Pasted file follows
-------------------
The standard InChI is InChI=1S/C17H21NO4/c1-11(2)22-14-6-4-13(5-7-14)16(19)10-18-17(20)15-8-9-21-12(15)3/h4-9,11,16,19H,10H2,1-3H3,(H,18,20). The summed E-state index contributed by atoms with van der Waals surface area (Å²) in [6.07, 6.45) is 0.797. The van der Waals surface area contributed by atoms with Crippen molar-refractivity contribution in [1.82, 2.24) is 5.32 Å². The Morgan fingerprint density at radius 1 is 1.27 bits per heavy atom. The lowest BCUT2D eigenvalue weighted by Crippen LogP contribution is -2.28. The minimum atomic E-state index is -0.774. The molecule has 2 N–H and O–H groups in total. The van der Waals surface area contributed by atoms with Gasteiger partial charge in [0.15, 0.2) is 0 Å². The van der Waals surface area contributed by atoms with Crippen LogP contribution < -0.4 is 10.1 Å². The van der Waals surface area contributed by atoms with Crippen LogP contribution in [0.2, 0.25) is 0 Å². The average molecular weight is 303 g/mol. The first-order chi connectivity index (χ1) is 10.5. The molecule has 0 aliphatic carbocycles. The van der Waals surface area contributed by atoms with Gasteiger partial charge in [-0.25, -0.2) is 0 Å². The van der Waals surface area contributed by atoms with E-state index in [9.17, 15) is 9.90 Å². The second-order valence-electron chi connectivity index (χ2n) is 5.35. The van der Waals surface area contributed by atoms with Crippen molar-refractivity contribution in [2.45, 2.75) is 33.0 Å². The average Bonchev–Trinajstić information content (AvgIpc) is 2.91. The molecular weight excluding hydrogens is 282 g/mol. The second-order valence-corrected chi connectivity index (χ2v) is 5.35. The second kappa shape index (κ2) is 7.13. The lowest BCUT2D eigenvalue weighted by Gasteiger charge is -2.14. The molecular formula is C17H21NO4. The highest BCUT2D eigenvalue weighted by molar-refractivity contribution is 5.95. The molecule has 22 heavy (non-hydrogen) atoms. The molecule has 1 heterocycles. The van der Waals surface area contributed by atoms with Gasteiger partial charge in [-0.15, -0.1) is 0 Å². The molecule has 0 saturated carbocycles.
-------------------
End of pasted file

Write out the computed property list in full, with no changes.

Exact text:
The standard InChI is InChI=1S/C17H21NO4/c1-11(2)22-14-6-4-13(5-7-14)16(19)10-18-17(20)15-8-9-21-12(15)3/h4-9,11,16,19H,10H2,1-3H3,(H,18,20). The summed E-state index contributed by atoms with van der Waals surface area (Å²) in [6.07, 6.45) is 0.797. The van der Waals surface area contributed by atoms with Crippen molar-refractivity contribution in [1.82, 2.24) is 5.32 Å². The Morgan fingerprint density at radius 1 is 1.27 bits per heavy atom. The lowest BCUT2D eigenvalue weighted by Crippen LogP contribution is -2.28. The minimum atomic E-state index is -0.774. The molecule has 2 N–H and O–H groups in total. The van der Waals surface area contributed by atoms with Gasteiger partial charge in [0.15, 0.2) is 0 Å². The van der Waals surface area contributed by atoms with Crippen LogP contribution < -0.4 is 10.1 Å². The van der Waals surface area contributed by atoms with Crippen LogP contribution in [0.2, 0.25) is 0 Å². The average molecular weight is 303 g/mol. The first-order chi connectivity index (χ1) is 10.5. The molecule has 0 aliphatic carbocycles. The van der Waals surface area contributed by atoms with Gasteiger partial charge in [-0.25, -0.2) is 0 Å². The van der Waals surface area contributed by atoms with E-state index in [9.17, 15) is 9.90 Å². The second-order valence-electron chi connectivity index (χ2n) is 5.35. The van der Waals surface area contributed by atoms with Crippen molar-refractivity contribution in [2.45, 2.75) is 33.0 Å². The average Bonchev–Trinajstić information content (AvgIpc) is 2.91. The molecular weight excluding hydrogens is 282 g/mol. The second-order valence-corrected chi connectivity index (χ2v) is 5.35. The second kappa shape index (κ2) is 7.13. The lowest BCUT2D eigenvalue weighted by Gasteiger charge is -2.14. The molecular formula is C17H21NO4. The highest BCUT2D eigenvalue weighted by molar-refractivity contribution is 5.95. The molecule has 22 heavy (non-hydrogen) atoms. The molecule has 1 heterocycles. The van der Waals surface area contributed by atoms with Gasteiger partial charge in [-0.15, -0.1) is 0 Å². The molecule has 0 saturated carbocycles.